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Article

The Reversion of cg05575921 Methylation in Smoking Cessation: A Potential Tool for Incentivizing Healthy Aging

1
Department of Psychiatry, University of Iowa, Iowa City, IA 52242, USA
2
Behavioral Diagnostics LLC, Coralville, IA 52241, USA
3
Department of Biostatistics, University of Iowa, Iowa City, IA 52242, USA
4
Department of Radiology, University of Iowa, Iowa City, IA 52242, USA
5
Department of Internal Medicine, University of Iowa, Iowa City, IA 52242, USA
6
Molecular Medicine Program, University of Iowa, Iowa City, IA 52242, USA
7
Center for Access & Delivery Research and Evaluation, Iowa City VA Health Care System, Iowa City, IA 52242, USA
*
Author to whom correspondence should be addressed.
Genes 2020, 11(12), 1415; https://doi.org/10.3390/genes11121415
Received: 18 October 2020 / Revised: 18 November 2020 / Accepted: 24 November 2020 / Published: 27 November 2020
(This article belongs to the Special Issue Genetic and Environmental Factors in Ageing and Age-Related Disease)
Smoking is the largest preventable cause of mortality and the largest environmental driver of epigenetic aging. Contingency management-based strategies can be used to treat smoking but require objective methods of verifying quitting status. Prior studies have suggested that cg05575921 methylation reverts as a function of smoking cessation, but that it can be used to verify the success of smoking cessation has not been unequivocally demonstrated. To test whether methylation can be used to verify cessation, we determined monthly cg05575921 levels in a group of 67 self-reported smokers undergoing biochemically monitored contingency management-based smoking cessation therapy, as part of a lung imaging protocol. A total of 20 subjects in this protocol completed three months of cotinine verified smoking cessation. In these 20 quitters, the reversion of cg05575921 methylation was dependent on their initial smoking intensity, with methylation levels in the heaviest smokers reverting to an average of 0.12% per day over the 3-month treatment period. In addition, we found suggestive evidence that some individuals may have embellished their smoking history to gain entry to the study. Given the prominent effect of smoking on longevity, we conclude that DNA methylation may be a useful tool for guiding and incentivizing contingency management-based approaches for smoking cessation. View Full-Text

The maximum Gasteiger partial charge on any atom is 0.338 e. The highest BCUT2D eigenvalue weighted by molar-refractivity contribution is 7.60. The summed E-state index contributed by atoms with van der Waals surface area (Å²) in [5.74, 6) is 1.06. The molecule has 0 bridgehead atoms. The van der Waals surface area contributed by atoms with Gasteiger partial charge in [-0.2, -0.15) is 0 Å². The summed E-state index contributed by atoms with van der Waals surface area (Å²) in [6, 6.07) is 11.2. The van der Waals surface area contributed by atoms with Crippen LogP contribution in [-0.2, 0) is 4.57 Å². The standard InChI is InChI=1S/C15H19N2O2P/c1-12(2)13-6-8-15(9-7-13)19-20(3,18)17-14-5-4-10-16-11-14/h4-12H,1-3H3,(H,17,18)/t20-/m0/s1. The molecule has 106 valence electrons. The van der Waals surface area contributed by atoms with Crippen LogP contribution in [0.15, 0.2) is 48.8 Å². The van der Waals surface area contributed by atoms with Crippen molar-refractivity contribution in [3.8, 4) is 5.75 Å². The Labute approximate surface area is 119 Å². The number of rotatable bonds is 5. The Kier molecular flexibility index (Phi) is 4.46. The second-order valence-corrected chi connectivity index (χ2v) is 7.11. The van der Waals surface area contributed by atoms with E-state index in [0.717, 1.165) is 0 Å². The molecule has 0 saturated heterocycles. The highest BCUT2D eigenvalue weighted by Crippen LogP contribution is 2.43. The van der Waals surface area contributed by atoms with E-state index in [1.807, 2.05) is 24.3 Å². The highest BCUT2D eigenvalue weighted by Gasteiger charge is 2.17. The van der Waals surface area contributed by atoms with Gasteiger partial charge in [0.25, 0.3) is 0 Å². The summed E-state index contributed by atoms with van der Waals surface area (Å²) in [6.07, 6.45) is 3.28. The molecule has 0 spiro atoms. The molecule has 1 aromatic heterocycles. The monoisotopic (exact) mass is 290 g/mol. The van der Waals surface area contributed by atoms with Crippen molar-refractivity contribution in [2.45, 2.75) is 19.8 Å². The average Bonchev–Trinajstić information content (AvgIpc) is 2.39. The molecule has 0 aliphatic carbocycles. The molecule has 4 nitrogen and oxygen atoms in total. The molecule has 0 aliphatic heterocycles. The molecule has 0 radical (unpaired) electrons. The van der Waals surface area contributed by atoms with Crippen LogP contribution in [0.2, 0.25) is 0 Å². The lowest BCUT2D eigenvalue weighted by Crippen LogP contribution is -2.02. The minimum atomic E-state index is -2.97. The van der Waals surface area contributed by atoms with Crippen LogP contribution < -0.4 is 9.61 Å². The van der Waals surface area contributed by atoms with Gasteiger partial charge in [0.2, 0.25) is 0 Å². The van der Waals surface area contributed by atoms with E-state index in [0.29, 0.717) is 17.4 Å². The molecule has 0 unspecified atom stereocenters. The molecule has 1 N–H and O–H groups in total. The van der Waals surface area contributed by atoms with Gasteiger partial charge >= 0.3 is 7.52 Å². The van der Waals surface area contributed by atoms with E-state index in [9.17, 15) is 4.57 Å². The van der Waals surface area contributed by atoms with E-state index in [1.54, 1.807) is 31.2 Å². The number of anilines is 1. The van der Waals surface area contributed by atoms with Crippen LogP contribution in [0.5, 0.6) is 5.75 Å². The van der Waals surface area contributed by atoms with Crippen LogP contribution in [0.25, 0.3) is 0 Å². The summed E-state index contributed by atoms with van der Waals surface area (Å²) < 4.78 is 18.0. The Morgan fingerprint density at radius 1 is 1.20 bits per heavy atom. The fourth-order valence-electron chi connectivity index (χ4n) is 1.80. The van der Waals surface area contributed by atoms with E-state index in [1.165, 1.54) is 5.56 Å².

Keywords: smoking cessation; contingency management; DNA methylation; AHRR; cg05575921 smoking cessation; contingency management; DNA methylation; AHRR; cg05575921
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MDPI and ACS Style

Philibert, R.; Mills, J.A.; Long, J.D.; Salisbury, S.E.; Comellas, A.; Gerke, A.; Dawes, K.; Vander Weg, M.; Hoffman, E.A. The Reversion of cg05575921 Methylation in Smoking Cessation: A Potential Tool for Incentivizing Healthy Aging. Genes 2020, 11, 1415. https://doi.org/10.3390/genes11121415

AMA Style

Philibert R, Mills JA, Long JD, Salisbury SE, Comellas A, Gerke A, Dawes K, Vander Weg M, Hoffman EA. The Reversion of cg05575921 Methylation in Smoking Cessation: A Potential Tool for Incentivizing Healthy Aging. Genes. 2020; 11(12):1415. https://doi.org/10.3390/genes11121415

Chicago/Turabian Style

Philibert, Robert, James A. Mills, Jeffrey D. Long, Sue E. Salisbury, Alejandro Comellas, Alicia Gerke, Kelsey Dawes, Mark Vander Weg, and Eric A. Hoffman. 2020. "The Reversion of cg05575921 Methylation in Smoking Cessation: A Potential Tool for Incentivizing Healthy Aging" Genes 11, no. 12: 1415. https://doi.org/10.3390/genes11121415

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